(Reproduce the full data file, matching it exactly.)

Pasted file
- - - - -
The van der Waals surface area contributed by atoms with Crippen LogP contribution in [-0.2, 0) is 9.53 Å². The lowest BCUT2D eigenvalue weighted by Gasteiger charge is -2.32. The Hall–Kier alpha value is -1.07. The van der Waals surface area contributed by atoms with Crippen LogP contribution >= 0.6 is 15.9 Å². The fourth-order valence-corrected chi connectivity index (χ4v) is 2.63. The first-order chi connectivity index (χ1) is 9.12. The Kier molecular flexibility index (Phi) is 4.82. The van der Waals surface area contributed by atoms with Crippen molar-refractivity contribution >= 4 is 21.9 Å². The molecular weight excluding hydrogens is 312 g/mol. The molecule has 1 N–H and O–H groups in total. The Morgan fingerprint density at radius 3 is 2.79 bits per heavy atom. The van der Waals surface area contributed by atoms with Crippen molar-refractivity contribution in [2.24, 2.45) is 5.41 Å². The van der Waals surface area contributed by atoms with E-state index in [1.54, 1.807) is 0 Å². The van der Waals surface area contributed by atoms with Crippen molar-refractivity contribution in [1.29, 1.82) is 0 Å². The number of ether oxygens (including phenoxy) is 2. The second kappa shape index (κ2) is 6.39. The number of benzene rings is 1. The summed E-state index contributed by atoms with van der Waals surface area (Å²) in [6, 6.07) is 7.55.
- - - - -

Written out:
The van der Waals surface area contributed by atoms with Crippen LogP contribution in [-0.2, 0) is 9.53 Å². The lowest BCUT2D eigenvalue weighted by Gasteiger charge is -2.32. The Hall–Kier alpha value is -1.07. The van der Waals surface area contributed by atoms with Crippen LogP contribution >= 0.6 is 15.9 Å². The fourth-order valence-corrected chi connectivity index (χ4v) is 2.63. The first-order chi connectivity index (χ1) is 9.12. The Kier molecular flexibility index (Phi) is 4.82. The van der Waals surface area contributed by atoms with Crippen molar-refractivity contribution >= 4 is 21.9 Å². The molecular weight excluding hydrogens is 312 g/mol. The molecule has 1 N–H and O–H groups in total. The Morgan fingerprint density at radius 3 is 2.79 bits per heavy atom. The van der Waals surface area contributed by atoms with Crippen molar-refractivity contribution in [2.24, 2.45) is 5.41 Å². The van der Waals surface area contributed by atoms with E-state index in [1.54, 1.807) is 0 Å². The van der Waals surface area contributed by atoms with Crippen molar-refractivity contribution in [1.29, 1.82) is 0 Å². The number of ether oxygens (including phenoxy) is 2. The second kappa shape index (κ2) is 6.39. The number of benzene rings is 1. The summed E-state index contributed by atoms with van der Waals surface area (Å²) in [6, 6.07) is 7.55.